After coming ashore on April 11, Tropical Cyclone Ita dropped heavy rainfall over the weekend that caused flooding in many areas of northeastern Australia's state of Queensland. The Tropical Rainfall Measuring Mission satellite known as TRMM gathered data on rainfall that was used to create a rainfall map at NASA.
TRMM is a satellite managed by both NASA and JAXA, the Japan Aerospace Exploration Agency. At NASA's Goddard Space Flight Center in Greenbelt, Md. Hal Pierce created a TRMM-based near-real time Multi-satellite Precipitation Analysis (TMPA).
The TMPA precipitation data covered the period from April 1 to 14, 2014 which starts when Ita formed in the Coral Sea and moved along northeastern Australia's coast. This TRMM satellite rainfall map estimated that some of the largest isolated rainfall totals were near 400 mm/15.7 inches west of both Ingham and Townsville, Queensland.
A 3-D image of Ita was made at NASA using data collected by the TRMM satellite on April 14, 2014 at 0416 UTC/12:16 a.m. EDT after the tropical storm moved back into the Coral Sea.
TRMM's Precipitation Radar (PR) instrument found that the weakening tropical cyclone was still dropping rainfall at a maximum rate of over 161 mm/6.3 inches per hour over the Coral Sea. The 3-D image, created using TRMM PR data, showed that some storms within Ita were still reaching heights of over 13 km/8 miles as it was becoming extra-tropical.
Another NASA-shared satellite captured a visible look at Ita's remnants on April 15. The Visible Infrared Imaging Radiometer Suite (VIIRS) instrument aboard NASA-NOAA's Suomi NPP satellite captured a look at the dying extra-tropical storm. VIIRS collects visible and infrared imagery and global observations of land, atmosphere, cryosphere and oceans.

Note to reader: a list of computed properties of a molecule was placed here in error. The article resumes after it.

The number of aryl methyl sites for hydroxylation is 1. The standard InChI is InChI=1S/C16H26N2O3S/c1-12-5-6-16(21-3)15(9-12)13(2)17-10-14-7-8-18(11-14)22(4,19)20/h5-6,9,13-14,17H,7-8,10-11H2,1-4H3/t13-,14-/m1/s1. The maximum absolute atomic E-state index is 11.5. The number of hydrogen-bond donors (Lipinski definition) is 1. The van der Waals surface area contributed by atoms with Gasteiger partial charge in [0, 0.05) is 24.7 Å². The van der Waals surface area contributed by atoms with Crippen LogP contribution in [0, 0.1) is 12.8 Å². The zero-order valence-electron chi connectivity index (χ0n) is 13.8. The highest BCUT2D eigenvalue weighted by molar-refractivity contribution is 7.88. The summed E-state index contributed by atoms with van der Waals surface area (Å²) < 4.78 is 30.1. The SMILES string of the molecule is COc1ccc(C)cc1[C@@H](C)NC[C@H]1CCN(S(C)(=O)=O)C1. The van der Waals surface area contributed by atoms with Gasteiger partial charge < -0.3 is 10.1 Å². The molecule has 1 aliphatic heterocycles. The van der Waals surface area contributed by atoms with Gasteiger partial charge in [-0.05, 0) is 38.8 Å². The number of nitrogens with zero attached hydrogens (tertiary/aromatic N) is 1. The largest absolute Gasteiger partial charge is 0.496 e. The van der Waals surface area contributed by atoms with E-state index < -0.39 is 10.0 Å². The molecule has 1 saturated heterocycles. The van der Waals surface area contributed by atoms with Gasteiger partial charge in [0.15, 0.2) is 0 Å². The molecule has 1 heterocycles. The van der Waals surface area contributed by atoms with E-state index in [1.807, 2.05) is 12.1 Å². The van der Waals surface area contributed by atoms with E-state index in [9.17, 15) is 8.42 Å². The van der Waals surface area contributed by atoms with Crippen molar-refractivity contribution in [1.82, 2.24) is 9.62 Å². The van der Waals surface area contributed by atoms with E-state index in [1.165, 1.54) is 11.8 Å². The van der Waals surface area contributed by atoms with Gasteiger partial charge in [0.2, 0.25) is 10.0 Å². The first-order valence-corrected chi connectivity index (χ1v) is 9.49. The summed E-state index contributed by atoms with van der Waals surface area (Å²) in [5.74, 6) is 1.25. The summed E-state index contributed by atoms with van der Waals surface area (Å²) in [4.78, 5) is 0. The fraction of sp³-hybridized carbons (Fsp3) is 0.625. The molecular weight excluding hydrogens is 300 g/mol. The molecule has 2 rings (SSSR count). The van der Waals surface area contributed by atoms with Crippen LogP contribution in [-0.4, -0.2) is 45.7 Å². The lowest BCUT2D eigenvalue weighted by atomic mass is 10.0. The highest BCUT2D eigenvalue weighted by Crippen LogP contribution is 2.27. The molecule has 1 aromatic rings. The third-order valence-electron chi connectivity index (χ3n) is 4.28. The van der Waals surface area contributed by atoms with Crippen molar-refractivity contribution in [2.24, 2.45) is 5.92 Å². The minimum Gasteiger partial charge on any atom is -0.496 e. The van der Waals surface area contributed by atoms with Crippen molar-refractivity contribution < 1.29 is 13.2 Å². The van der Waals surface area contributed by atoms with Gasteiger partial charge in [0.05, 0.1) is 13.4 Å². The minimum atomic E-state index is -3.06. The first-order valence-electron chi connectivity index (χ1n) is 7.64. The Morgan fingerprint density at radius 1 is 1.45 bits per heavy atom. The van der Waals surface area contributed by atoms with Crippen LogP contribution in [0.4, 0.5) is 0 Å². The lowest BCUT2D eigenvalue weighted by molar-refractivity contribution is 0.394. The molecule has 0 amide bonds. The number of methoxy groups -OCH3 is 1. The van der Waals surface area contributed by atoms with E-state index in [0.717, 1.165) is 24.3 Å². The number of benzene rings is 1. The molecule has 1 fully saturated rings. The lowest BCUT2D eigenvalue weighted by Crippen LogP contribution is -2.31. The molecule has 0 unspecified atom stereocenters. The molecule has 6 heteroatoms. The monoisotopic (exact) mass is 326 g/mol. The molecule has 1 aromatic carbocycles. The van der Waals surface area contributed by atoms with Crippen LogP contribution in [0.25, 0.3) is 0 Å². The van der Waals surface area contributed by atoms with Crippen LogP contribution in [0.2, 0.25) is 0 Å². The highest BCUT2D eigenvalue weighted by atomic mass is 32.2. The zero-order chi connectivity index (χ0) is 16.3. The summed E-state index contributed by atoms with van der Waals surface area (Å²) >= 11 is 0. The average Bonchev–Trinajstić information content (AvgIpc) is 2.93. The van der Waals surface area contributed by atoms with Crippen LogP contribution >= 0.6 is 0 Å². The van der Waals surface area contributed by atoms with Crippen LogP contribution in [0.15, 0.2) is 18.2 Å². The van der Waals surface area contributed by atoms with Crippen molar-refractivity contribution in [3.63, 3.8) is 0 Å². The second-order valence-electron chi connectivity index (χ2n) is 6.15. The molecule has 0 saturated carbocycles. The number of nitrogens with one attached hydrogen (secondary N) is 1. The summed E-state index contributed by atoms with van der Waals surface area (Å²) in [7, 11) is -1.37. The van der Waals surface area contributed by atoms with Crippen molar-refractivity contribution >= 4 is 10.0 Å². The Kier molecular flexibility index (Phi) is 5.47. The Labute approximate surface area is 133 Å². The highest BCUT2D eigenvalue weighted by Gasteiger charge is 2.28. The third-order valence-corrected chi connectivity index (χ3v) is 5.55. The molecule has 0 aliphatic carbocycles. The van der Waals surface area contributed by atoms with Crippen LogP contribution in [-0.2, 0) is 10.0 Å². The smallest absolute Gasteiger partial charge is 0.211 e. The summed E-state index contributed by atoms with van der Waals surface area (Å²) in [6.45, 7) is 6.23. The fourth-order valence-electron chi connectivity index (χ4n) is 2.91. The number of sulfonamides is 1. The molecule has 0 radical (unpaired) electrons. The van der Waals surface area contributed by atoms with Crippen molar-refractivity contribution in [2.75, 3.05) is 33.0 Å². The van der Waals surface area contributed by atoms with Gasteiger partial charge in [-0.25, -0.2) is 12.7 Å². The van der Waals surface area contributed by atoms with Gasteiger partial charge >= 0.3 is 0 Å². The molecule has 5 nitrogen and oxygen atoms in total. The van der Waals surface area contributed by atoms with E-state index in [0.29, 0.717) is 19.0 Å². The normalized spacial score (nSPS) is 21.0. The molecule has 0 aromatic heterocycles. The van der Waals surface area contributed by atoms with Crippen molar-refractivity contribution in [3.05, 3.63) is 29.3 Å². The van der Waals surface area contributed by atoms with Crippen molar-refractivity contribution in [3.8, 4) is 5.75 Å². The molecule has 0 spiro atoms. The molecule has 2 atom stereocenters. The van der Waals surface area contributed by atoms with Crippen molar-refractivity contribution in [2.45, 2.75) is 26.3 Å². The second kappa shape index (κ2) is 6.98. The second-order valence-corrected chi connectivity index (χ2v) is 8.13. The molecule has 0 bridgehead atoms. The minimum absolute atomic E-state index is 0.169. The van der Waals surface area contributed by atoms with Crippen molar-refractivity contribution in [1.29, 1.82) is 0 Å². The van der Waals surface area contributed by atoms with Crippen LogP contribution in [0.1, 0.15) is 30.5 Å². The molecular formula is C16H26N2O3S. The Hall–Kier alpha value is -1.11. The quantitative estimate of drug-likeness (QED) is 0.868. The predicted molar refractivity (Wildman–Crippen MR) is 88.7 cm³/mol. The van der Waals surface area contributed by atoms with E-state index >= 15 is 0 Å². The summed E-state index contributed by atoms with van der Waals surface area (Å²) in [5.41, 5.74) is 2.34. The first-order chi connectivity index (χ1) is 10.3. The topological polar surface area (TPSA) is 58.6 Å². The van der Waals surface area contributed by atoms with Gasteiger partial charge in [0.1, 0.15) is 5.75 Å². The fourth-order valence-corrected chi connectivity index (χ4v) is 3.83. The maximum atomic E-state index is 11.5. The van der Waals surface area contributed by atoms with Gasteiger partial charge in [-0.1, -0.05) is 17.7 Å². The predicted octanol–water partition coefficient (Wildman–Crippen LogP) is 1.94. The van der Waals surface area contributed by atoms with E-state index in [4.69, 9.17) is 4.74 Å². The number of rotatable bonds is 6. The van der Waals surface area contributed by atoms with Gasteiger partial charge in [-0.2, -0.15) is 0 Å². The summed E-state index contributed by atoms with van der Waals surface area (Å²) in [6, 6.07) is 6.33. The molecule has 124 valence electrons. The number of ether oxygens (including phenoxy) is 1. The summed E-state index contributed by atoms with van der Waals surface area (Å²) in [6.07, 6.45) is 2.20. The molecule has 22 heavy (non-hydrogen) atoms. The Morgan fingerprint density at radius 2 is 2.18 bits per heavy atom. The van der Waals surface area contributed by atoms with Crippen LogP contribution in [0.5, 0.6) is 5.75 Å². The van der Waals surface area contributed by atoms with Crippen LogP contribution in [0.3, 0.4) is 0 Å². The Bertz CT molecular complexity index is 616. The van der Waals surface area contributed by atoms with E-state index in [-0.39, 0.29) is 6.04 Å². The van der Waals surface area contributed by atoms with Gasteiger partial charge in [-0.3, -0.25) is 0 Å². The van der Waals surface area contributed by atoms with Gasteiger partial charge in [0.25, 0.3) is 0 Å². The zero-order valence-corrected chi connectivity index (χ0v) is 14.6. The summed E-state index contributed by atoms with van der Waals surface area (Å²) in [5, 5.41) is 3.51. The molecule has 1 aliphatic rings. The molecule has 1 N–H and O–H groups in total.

When Suomi flew over Extra-Tropical Storm Ita on April 15 at 3:53 UTC/April 14 at 11:53 p.m. EDT, VIIRS visible data revealed that Ita's structure had elongated more than the previous day. The VIIRS image showed that strong northwesterly wind shear continued to hammer the storm because the bulk of the storm's clouds were pushed southeast of the center. Ita's remnants have taken on more of a frontal appearance today as they continue to weaken at sea.
Text credit: Hal Pierce / Rob Gutro
NASA's Goddard Space Flight Center
Rob Gutro | Eurek Alert!
Strength of tectonic plates may explain shape of the Tibetan Plateau, study finds
25.07.2017 | University of Illinois at Urbana-Champaign
NASA flights gauge summer sea ice melt in the Arctic
25.07.2017 | NASA/Goddard Space Flight Center
Strong light-matter coupling in these semiconducting tubes may hold the key to electrically pumped lasers
Light-matter quasi-particles can be generated electrically in semiconducting carbon nanotubes. Material scientists and physicists from Heidelberg University...
Fraunhofer IPA has developed a proximity sensor made from silicone and carbon nanotubes (CNT) which detects objects and determines their position. The materials and printing process used mean that the sensor is extremely flexible, economical and can be used for large surfaces. Industry and research partners can use and further develop this innovation straight away.
At first glance, the proximity sensor appears to be nothing special: a thin, elastic layer of silicone onto which black square surfaces are printed, but these...
3-D shape acquisition using water displacement as the shape sensor for the reconstruction of complex objects
A global team of computer scientists and engineers have developed an innovative technique that more completely reconstructs challenging 3D objects. An ancient...
Physicists have developed a new technique that uses electrical voltages to control the electron spin on a chip. The newly-developed method provides protection from spin decay, meaning that the contained information can be maintained and transmitted over comparatively large distances, as has been demonstrated by a team from the University of Basel’s Department of Physics and the Swiss Nanoscience Institute. The results have been published in Physical Review X.
For several years, researchers have been trying to use the spin of an electron to store and transmit information. The spin of each electron is always coupled...
What is the mass of a proton? Scientists from Germany and Japan successfully did an important step towards the most exact knowledge of this fundamental constant. By means of precision measurements on a single proton, they could improve the precision by a factor of three and also correct the existing value.
To determine the mass of a single proton still more accurate – a group of physicists led by Klaus Blaum and Sven Sturm of the Max Planck Institute for Nuclear...
21.07.2017 | Event News
19.07.2017 | Event News
12.07.2017 | Event News
25.07.2017 | Physics and Astronomy
25.07.2017 | Earth Sciences
25.07.2017 | Life Sciences